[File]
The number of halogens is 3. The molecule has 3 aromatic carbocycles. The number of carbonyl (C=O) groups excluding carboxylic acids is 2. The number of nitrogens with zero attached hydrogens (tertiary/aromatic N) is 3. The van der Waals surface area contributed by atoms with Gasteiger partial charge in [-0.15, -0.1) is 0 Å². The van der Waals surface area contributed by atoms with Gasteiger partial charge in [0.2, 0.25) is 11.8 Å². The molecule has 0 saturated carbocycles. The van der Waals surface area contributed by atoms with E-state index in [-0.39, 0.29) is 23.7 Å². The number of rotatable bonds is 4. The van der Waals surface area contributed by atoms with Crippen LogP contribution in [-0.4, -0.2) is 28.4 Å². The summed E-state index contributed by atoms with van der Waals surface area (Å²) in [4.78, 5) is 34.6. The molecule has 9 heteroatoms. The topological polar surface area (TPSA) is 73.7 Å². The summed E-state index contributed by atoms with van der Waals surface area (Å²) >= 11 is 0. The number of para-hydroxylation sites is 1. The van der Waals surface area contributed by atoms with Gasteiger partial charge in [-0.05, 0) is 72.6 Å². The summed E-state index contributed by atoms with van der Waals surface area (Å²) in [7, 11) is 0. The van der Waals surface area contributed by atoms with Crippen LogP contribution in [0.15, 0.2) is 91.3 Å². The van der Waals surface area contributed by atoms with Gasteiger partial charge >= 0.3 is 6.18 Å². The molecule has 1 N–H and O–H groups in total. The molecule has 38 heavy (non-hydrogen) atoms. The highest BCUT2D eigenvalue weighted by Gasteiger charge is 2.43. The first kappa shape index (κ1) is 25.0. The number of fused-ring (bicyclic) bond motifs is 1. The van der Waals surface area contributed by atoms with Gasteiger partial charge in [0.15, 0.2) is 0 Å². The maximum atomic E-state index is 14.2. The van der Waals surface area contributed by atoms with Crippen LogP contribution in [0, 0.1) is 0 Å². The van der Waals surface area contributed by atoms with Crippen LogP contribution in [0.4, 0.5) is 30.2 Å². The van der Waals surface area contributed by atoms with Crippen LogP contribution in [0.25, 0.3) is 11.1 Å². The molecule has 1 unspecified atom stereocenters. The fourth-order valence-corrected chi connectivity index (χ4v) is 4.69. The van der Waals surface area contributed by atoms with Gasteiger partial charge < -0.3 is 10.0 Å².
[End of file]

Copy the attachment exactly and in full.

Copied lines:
The number of halogens is 3. The molecule has 3 aromatic carbocycles. The number of carbonyl (C=O) groups excluding carboxylic acids is 2. The number of nitrogens with zero attached hydrogens (tertiary/aromatic N) is 3. The van der Waals surface area contributed by atoms with Gasteiger partial charge in [-0.15, -0.1) is 0 Å². The van der Waals surface area contributed by atoms with Gasteiger partial charge in [0.2, 0.25) is 11.8 Å². The molecule has 0 saturated carbocycles. The van der Waals surface area contributed by atoms with E-state index in [-0.39, 0.29) is 23.7 Å². The number of rotatable bonds is 4. The van der Waals surface area contributed by atoms with Crippen LogP contribution in [-0.4, -0.2) is 28.4 Å². The summed E-state index contributed by atoms with van der Waals surface area (Å²) in [4.78, 5) is 34.6. The molecule has 9 heteroatoms. The topological polar surface area (TPSA) is 73.7 Å². The summed E-state index contributed by atoms with van der Waals surface area (Å²) >= 11 is 0. The number of para-hydroxylation sites is 1. The van der Waals surface area contributed by atoms with Gasteiger partial charge in [-0.05, 0) is 72.6 Å². The summed E-state index contributed by atoms with van der Waals surface area (Å²) in [7, 11) is 0. The van der Waals surface area contributed by atoms with Crippen LogP contribution in [0.15, 0.2) is 91.3 Å². The van der Waals surface area contributed by atoms with Gasteiger partial charge >= 0.3 is 6.18 Å². The molecule has 1 N–H and O–H groups in total. The molecule has 38 heavy (non-hydrogen) atoms. The highest BCUT2D eigenvalue weighted by Gasteiger charge is 2.43. The first kappa shape index (κ1) is 25.0. The number of fused-ring (bicyclic) bond motifs is 1. The van der Waals surface area contributed by atoms with Gasteiger partial charge in [0.15, 0.2) is 0 Å². The maximum atomic E-state index is 14.2. The van der Waals surface area contributed by atoms with Crippen LogP contribution in [0, 0.1) is 0 Å². The van der Waals surface area contributed by atoms with Crippen LogP contribution in [0.4, 0.5) is 30.2 Å². The van der Waals surface area contributed by atoms with Crippen LogP contribution in [0.25, 0.3) is 11.1 Å². The molecule has 1 unspecified atom stereocenters. The fourth-order valence-corrected chi connectivity index (χ4v) is 4.69. The van der Waals surface area contributed by atoms with Gasteiger partial charge < -0.3 is 10.0 Å².